Colanders last a long time. But through heavy use, they get chipped, dented, partially rusted or melted. Eventually, you’ll need to replace your old colander with a new one. Don’t throw the old one away. There are multiple creative ways to use it even if it’s not in perfect condition. If your colander is still in great shape, I’ve included a few ways to make it multitask.
Do you have any handy household ways to use a colander?
Here are some more ideas.
PRODUCE CONTAINER: It can hold fruit or vegetables. Place on your kitchen counter as a practical and pretty display bowl, or use it in the refrigerator for food such as grapes or berries.
FOOD COVER: Use a colander to cover food at a backyard BBQ. It will protect your food from insects. Or use it indoors to cover a plate of hot food such as waffles or pancakes. It will help keep them warm until it’s time to serve them.
PLAY TIME: A colander can help corral bathtub toys. The holes let the toys breathe and drip dry, too. Kids will enjoy using one at the beach or in a sandbox as a sifting toy. Don’t have young kids? Use it to hold a loofah, washcloth, soaps, etc., in your bathroom.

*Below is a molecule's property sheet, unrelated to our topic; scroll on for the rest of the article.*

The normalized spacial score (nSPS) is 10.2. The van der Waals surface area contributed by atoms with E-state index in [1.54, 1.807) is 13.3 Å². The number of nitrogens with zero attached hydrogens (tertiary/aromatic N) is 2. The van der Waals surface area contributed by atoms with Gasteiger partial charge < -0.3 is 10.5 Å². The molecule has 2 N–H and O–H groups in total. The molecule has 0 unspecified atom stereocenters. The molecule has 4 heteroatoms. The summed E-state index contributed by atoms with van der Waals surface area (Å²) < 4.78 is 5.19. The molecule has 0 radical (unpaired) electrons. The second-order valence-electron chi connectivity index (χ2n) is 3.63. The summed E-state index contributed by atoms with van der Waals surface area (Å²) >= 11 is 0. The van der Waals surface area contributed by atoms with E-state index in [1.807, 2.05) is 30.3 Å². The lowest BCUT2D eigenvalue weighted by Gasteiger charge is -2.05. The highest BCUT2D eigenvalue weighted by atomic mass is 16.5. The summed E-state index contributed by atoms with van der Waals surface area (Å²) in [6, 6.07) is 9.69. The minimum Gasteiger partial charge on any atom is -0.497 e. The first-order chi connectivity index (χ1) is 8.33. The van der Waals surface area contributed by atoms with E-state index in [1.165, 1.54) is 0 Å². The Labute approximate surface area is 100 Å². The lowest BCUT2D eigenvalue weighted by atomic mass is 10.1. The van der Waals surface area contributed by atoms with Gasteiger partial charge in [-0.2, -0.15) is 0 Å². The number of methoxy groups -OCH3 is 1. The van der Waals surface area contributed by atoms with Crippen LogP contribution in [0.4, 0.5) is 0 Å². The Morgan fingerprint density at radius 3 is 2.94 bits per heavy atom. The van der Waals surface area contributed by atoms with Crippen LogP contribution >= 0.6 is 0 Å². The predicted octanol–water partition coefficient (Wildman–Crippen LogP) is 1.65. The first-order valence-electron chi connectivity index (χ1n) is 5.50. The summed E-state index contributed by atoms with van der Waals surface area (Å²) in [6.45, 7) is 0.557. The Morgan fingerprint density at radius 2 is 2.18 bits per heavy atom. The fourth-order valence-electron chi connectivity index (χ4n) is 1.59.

CRAFTS: Use a drill and a clock kit and make a whimsical clock. Or make a creative hanging lamp by adding a lamp cord. Visit www.instructables.com/id/HangingColander-Lamp-Shade for a tutorial.
GIFT CONTAINER: Use as a no-waste gift container. Fill it with homemade goodies, an Italian gift "basket" or kitchen items.
PLANTS: A colander can make a fun container for plants. The bowl shape lends itself well to being made into a hanging planter. Plant herbs or seeds for a beautiful mini container garden. Use one to grow sprouts, too. Visit www.youtube.com/user/LivingApartment for a how-to video.
STEAMER: A metal colander can be used as a makeshift steamer basket. Place vegetables in the colander and place the colander inside a large pan (that allows the colander to balance on the edges and not be immersed) of water to steam vegetables.
YOGURT CREAM CHEESE: Make a homemade substitute for cream cheese. Another reader, Patty A., from Utah, shares a recipe: “You’ll need one tub of low-fat plain yogurt, cheesecloth, a colander and mixing bowl. Place the colander over the mixing bowl. Wet the cheesecloth and line the colander with it. Dump the yogurt onto the cheesecloth so the yogurt can drain through the cloth. Let drain for an hour. Tie the corners and leave to drain overnight in the fridge. The next day put the cheese in a storage container. Discard the liquid left in the mixing bowl. You can eat it straight (like cream cheese), or you can mix spinach and other flavors into it for a great dip or spread.”
To send tips, comments or questions, write to Sara Noel, c/o United Media, 200 Madison Ave., fourth floor, New York, NY 10016, or e-mail email@example.com.